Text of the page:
Owen Myers, a St. John’s lawyer well-versed in marine and fisheries law, says normally there is an incentive for mariners to help salvage a derelict ship, but the worthlessness of the MV Lyubov Orlova makes it a unique case.
“Normally if you have a valuable vessel — say an oil tanker or a container ship or something that is in distress — obviously there is a lot of incentive,” says Myers.
People go after it, not because a drifting vessel becomes the property of anybody who can lasso it, but because a salvage operation results in compensation. If the ship has any value, that is.
Marine law concerning salvage operations is based on a standard form salvage agreement penned by Lloyd’s of London. The idea is if mariners come across something at sea and take the risk and expense to bring it into port, they will be given restitution by the owner. The value of what they get is based on the value of what they brought in, the risk they took in bringing it back and any other factors that may be relevant.
“It’s known in the business as “no cure, no pay.” In other words, if you can get something to the shore, then there will be an arbitration and you’ll be paid,” says Myers.
The ownership of the vessel doesn’t change. A ship adrift in international waters like the Orlova still has an owner — in this case one that is staying incredibly silent, at least with the media.
“The ownership doesn’t change, but you would be able to hold onto it with a very strong claim that you should have to be paid a great deal,” Myers says.
That’s the procedure as laid out by Lloyd’s of London. If an owner fails to pay the salvager, the salvager can bring an action against the boat. They can sue and arrest the boat until they are compensated appropriately.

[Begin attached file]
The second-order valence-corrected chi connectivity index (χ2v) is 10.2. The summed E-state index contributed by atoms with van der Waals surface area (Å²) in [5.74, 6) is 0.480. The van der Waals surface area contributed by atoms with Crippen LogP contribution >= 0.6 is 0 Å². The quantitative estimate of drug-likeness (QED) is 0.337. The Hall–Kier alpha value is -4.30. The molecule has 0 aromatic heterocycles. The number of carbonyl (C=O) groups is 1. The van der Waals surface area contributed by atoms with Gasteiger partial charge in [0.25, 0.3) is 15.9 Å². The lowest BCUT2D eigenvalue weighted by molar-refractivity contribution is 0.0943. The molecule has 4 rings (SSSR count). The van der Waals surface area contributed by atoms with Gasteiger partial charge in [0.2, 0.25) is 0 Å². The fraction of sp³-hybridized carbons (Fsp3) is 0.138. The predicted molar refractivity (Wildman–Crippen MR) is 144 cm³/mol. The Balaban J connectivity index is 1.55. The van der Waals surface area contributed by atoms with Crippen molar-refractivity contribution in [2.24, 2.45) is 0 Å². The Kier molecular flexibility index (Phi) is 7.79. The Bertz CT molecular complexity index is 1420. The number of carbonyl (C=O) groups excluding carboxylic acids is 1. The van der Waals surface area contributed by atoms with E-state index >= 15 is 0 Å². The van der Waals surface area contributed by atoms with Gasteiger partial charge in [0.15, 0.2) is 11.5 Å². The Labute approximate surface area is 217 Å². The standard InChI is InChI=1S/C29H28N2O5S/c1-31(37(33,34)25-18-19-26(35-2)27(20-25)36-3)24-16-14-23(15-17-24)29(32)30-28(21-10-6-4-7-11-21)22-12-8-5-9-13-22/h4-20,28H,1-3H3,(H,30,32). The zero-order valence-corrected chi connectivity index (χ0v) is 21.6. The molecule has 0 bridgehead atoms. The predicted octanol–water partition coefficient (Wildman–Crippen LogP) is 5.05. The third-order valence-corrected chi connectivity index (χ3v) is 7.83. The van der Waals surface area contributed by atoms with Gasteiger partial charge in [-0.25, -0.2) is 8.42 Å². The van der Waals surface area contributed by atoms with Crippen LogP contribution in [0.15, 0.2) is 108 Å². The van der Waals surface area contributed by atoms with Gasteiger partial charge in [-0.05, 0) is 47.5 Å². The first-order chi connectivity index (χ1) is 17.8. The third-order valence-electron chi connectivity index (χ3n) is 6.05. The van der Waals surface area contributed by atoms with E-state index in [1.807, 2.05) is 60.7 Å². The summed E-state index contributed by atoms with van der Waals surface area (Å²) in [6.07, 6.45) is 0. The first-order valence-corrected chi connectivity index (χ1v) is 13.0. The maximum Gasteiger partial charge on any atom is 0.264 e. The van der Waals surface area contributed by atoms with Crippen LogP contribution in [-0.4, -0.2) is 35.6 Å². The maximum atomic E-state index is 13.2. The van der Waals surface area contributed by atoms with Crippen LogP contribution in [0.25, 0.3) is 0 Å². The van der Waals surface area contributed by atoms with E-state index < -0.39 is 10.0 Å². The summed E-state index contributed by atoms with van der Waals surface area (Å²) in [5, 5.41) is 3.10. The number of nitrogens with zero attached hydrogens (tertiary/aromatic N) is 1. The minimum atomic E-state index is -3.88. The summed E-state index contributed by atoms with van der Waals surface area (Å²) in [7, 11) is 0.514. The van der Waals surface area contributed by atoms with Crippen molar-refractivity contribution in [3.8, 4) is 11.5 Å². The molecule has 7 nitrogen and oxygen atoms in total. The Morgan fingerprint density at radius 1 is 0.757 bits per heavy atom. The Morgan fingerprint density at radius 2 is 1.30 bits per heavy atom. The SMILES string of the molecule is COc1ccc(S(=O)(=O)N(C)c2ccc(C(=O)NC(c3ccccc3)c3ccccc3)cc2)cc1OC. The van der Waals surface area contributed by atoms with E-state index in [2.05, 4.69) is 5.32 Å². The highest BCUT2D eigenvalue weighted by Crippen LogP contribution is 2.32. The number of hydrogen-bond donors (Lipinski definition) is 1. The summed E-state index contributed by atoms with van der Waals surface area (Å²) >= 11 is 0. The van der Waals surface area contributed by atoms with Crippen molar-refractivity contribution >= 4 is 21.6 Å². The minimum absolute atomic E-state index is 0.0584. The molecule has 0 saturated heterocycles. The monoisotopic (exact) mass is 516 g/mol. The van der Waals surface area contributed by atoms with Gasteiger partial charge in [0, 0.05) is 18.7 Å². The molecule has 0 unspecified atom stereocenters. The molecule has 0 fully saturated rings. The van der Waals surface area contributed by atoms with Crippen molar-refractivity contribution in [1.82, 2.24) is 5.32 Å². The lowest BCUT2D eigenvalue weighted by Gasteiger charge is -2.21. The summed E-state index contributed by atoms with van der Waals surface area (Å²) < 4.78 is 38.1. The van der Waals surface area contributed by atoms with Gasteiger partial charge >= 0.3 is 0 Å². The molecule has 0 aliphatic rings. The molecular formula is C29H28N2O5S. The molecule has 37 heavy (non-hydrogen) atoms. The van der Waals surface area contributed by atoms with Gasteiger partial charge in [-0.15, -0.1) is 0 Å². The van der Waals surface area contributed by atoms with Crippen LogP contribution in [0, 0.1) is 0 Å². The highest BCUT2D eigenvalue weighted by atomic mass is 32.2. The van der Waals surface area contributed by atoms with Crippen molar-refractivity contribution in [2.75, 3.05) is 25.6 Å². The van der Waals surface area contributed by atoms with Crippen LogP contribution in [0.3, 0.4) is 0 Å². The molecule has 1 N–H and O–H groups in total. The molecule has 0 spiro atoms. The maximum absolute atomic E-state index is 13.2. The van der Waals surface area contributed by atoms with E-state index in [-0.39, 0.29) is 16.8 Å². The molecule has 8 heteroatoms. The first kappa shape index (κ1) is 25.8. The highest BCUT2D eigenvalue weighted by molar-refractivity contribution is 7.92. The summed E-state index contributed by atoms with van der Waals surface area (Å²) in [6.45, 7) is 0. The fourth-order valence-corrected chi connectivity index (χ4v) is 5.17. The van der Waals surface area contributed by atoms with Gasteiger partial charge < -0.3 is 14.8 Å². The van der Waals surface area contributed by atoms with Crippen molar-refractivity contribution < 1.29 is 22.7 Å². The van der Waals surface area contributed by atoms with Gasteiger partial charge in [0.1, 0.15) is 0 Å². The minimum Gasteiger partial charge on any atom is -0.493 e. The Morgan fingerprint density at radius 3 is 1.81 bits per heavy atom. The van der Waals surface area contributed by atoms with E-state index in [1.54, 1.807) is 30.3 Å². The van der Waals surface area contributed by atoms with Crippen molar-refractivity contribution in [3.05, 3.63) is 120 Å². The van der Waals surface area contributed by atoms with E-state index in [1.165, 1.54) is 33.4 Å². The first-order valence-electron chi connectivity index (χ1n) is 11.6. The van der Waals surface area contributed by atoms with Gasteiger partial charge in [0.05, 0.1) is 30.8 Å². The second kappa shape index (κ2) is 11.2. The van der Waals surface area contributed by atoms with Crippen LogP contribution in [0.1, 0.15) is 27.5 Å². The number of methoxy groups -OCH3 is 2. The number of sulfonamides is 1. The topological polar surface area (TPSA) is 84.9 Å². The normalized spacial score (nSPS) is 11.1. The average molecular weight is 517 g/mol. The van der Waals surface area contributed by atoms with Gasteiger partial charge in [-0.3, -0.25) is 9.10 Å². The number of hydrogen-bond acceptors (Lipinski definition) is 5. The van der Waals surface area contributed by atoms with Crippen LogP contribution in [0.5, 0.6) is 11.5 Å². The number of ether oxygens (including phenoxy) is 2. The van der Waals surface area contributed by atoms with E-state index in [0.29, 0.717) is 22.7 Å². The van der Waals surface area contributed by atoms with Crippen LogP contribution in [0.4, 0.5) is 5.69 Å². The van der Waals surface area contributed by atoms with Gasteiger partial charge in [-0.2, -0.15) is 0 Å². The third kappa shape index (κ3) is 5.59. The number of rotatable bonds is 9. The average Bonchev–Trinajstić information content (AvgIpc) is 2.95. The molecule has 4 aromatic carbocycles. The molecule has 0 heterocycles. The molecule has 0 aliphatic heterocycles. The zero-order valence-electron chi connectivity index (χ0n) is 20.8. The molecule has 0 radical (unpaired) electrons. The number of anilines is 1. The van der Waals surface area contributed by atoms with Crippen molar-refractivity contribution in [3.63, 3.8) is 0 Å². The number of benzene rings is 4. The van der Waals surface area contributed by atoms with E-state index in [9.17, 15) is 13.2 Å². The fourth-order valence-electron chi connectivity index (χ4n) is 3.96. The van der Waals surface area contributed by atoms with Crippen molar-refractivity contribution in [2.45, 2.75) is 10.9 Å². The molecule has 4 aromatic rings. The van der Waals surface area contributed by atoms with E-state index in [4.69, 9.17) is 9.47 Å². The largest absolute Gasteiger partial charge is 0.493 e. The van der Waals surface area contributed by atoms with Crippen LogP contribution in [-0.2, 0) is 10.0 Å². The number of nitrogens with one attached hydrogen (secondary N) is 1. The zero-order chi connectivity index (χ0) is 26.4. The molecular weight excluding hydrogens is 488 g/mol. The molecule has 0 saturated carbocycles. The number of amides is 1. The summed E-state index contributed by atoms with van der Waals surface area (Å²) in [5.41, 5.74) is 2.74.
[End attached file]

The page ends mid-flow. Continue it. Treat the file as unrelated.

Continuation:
“But this is the exact opposite. This is the one case where you’re looking at it going like, ‘who wants this?’” says Myers.
And that’s why nobody wants to touch the Orlova, he says. You can’t tow in a worthless ship and expect to be compensated for the salvage job. In fact, the situation is worse than not getting anything, says Myers, because if you tow the Orlova in, you risk becoming the de facto owner.
“Probably to the great relief of the previous owners,” he adds.
On Jan. 20, The Telegram reported the ship was bought for $225,000. Why that much was paid for a ship which appears to be deemed worthless by everybody else is a mystery. The ship was supposed to be bound for a Dominican Republic scrapyard when the tow line between it and the tugboat Charlene Hunt broke, sending the Orlova adrift. Since then, another tow line was tied to the Orlova from the supply vessel the Atlantic Hawk when the Orlova drifted within 11 km of the Hibernia platform. That line either snapped or was cut for safety reasons and since then the ship has been adrift in international waters.
An attempt to call the owner of the Lyubov Orlova met with a message saying the mailbox has an extended absence greeting in place and will not accept new messages. Calling the number has met with that result since last week.
Myers questions whether there’s insurance on the dead cruise ship now drifting northeastward through international waters.
“In this case, is there an insurance company? I can’t see it,” says Myers. “I’m only guessing, but I bet there’s no insurance on it. If there was insurance on it somebody would be interested because insurance would be going ‘Boy! That’s a floating liability for us.’”
Meanwhile, the Transportation Safety Board (TSB) is investigating why the line between the tugboat Charlene Hunt and the Orlova broke in the first place. A crew from the TSB has been on the ground in St. John’s since Saturday morning.
“It all depends on complexity. This one is taking a little time. Normally we like to get an assessment done in 72 hours, but it could take longer,” says John Cottreau, a TSB spokesman.
The tugboat tried to reattach the line when it broke the day after leaving St. John’s harbour, but Transport Canada called the tug back to port out of concern for the crew and vessel. Transport Canada has said it will inspect the vessel, but no results have been released. The tugboat was chartered from Hunt Tugs & Barges, Inc. in Rhode Island.
According to the St. John’s Port Authority, the Charlene Hunt is being billed $14.10 every day it is in port and Reza Shoeybi, the man in charge of taking both the Charlene Hunt and Lyubov Orlova to the Dominican, is being billed.
The Orlova was tied up in
St. John’s harbour for two years before this attempt was made to move it. When it was finally sold, Sean Hanrahan, president and CEO of the St. John’s Port Authority, told The Telegram the port authority was out more than $100,000 in port fees that would never be paid.
Transport Canada says it will continue to monitor the situation with the Orlova, but the ship is the responsibility of its owner.